13 April 2012

Pavane for a Dead Princess: Part Seven

 Agia Sophia, Mistra

Nikeforas Cheilas said: 
When the appointed day came, the day on which our Saviour consented for our sake to be nailed to the cross, on that same day and at that same hour of His sufferings and burial, she died and was entombed together with Christ.
Cleofe Palaiologina Malatesta died on Megali Pareskevi, April 10, 1433, about noon, in childbirth.  Her husband was beside her bed, mixing some medicine. There was a sudden hemorrhage, a great deal of blood, a dead baby.  Bessarion said she flew out of his hands. 

She flew away, Cheilas said, leaving amazement.

No one expected death, though she had spoken seriously to friends about her thought that she might not survive. She had given birth successfully before, though she had been afraid, then, too.  Doctor Pepagomenos said her body was built for childbearing.  But she had been keeping an exceptionally austere fast, standing much of each night in prayer, and she  had become extremely anemic.  You could expect a hemorrhage with anemia. 

Cleofe's body was carried on a bier up the hill to the palace chapel of Agia Sophia and interred that afternoon -- some people in the city only learned about it when they saw the procession, Theodoros following the bier, beating his head with his fists, howling (ὀλολύζοντος). The bier was mobbed, everyone trying to put a hand to support her. 
Mistra was struck as if by a collective wound, Pepagomenos said: it was if everyone had a sudden fever in the bones.

Like a crystal shattering, Cheilas said. He had come up to Mistra, expecting celebration, as they had celebrated before when this woman first came from Italy -- a light from Hesperia, he said. 

You gave us then a celebration, showing us all something new, a reason to sing sweetly, songs worthy of your goodness and of the good fortune that came to us from you . . .  But now you set us to deep grieving, to uttering long cries of pain,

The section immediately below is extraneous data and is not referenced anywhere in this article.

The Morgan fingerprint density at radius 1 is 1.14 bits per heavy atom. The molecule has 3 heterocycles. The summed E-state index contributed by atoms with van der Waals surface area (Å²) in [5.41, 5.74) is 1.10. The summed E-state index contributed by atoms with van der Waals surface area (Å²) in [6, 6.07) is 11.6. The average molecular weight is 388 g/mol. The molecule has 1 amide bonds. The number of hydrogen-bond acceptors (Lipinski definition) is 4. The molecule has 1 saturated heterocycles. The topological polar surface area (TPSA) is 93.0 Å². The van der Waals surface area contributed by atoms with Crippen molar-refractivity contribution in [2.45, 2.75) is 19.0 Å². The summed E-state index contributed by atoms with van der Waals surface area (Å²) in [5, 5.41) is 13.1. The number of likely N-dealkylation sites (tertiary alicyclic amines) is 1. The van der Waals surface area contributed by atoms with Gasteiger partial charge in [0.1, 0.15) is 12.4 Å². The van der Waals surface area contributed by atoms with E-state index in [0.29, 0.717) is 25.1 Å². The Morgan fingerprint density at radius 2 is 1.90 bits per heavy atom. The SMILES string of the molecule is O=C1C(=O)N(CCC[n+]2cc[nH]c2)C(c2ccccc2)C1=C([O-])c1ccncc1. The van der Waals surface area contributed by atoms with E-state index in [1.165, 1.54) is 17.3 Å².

to weaving a tragic song, antiphonal to our former hymns,
Pepagomenos implied that the baby was a boy:
But we were hoping that a successor for the race and a continuation of the monarchy . . . that there might be skipping and dancing in your realm, . . .that we might sing rightly about this and hymn it to the limit of our abilities. 
 When they spoke of her later, it was in terms of light, and music.  The Epitaphios service that evening must have been unbearable.

Translations: Pierre A. MacKay. For his translation of Cheilas' monody for Cleofe, go here.  For the sources for Cleofe's death, here.

Pavane for a Dead Princess, I
Pavane for a Dead Princess, II
Pavane for a Dead Princess, III
Pavane for a Dead Princess, IV

Pavane for a Dead Princess, V
Pavane for a Dead Princess, VI
Glory Days
Theodoros' Poem to Cleofe

Theodoros II Palaiologos

Malatesta "dei Sonetti" Malatesti
Bessarion to Theodoros, II
Bessarion to Theodoros, I

Her Most Dear Daughter, Helena
Scholarios talks about Theodoros II

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